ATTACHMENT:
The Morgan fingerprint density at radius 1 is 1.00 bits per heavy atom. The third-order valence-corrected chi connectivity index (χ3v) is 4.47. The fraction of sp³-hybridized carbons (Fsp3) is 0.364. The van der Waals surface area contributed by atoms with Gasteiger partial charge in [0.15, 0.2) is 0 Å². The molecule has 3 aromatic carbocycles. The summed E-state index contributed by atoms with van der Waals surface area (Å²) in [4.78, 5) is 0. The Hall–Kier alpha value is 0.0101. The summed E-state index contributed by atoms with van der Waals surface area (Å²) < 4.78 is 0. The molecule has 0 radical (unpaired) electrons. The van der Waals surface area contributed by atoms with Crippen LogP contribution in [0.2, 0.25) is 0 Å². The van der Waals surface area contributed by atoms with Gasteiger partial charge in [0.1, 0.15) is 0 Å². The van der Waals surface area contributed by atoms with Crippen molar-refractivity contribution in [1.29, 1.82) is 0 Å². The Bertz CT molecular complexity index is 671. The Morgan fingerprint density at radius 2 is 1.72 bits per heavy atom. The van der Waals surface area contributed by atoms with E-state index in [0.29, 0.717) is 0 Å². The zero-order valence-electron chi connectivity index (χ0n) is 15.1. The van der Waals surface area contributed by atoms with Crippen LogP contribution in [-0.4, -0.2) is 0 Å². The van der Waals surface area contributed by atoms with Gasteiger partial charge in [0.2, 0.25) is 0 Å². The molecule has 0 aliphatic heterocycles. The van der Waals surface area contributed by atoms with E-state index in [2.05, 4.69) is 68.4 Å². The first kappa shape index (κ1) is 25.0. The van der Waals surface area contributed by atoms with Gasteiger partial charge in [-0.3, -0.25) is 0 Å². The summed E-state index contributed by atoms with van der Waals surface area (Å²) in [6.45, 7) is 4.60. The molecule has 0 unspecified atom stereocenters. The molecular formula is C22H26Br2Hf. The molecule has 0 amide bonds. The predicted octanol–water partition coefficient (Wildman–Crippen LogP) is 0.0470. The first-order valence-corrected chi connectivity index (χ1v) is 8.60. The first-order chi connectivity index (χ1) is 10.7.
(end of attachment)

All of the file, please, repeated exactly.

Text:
The Morgan fingerprint density at radius 1 is 1.00 bits per heavy atom. The third-order valence-corrected chi connectivity index (χ3v) is 4.47. The fraction of sp³-hybridized carbons (Fsp3) is 0.364. The van der Waals surface area contributed by atoms with Gasteiger partial charge in [0.15, 0.2) is 0 Å². The molecule has 3 aromatic carbocycles. The summed E-state index contributed by atoms with van der Waals surface area (Å²) in [4.78, 5) is 0. The Hall–Kier alpha value is 0.0101. The summed E-state index contributed by atoms with van der Waals surface area (Å²) < 4.78 is 0. The molecule has 0 radical (unpaired) electrons. The van der Waals surface area contributed by atoms with Crippen LogP contribution in [0.2, 0.25) is 0 Å². The van der Waals surface area contributed by atoms with Gasteiger partial charge in [0.1, 0.15) is 0 Å². The van der Waals surface area contributed by atoms with Crippen molar-refractivity contribution in [1.29, 1.82) is 0 Å². The Bertz CT molecular complexity index is 671. The Morgan fingerprint density at radius 2 is 1.72 bits per heavy atom. The van der Waals surface area contributed by atoms with E-state index in [0.29, 0.717) is 0 Å². The zero-order valence-electron chi connectivity index (χ0n) is 15.1. The van der Waals surface area contributed by atoms with Crippen LogP contribution in [-0.4, -0.2) is 0 Å². The van der Waals surface area contributed by atoms with Gasteiger partial charge in [0.2, 0.25) is 0 Å². The molecule has 0 aliphatic heterocycles. The van der Waals surface area contributed by atoms with E-state index in [2.05, 4.69) is 68.4 Å². The first kappa shape index (κ1) is 25.0. The van der Waals surface area contributed by atoms with Gasteiger partial charge in [-0.3, -0.25) is 0 Å². The summed E-state index contributed by atoms with van der Waals surface area (Å²) in [6.45, 7) is 4.60. The molecule has 0 unspecified atom stereocenters. The molecular formula is C22H26Br2Hf. The molecule has 0 amide bonds. The predicted octanol–water partition coefficient (Wildman–Crippen LogP) is 0.0470. The first-order valence-corrected chi connectivity index (χ1v) is 8.60. The first-order chi connectivity index (χ1) is 10.7.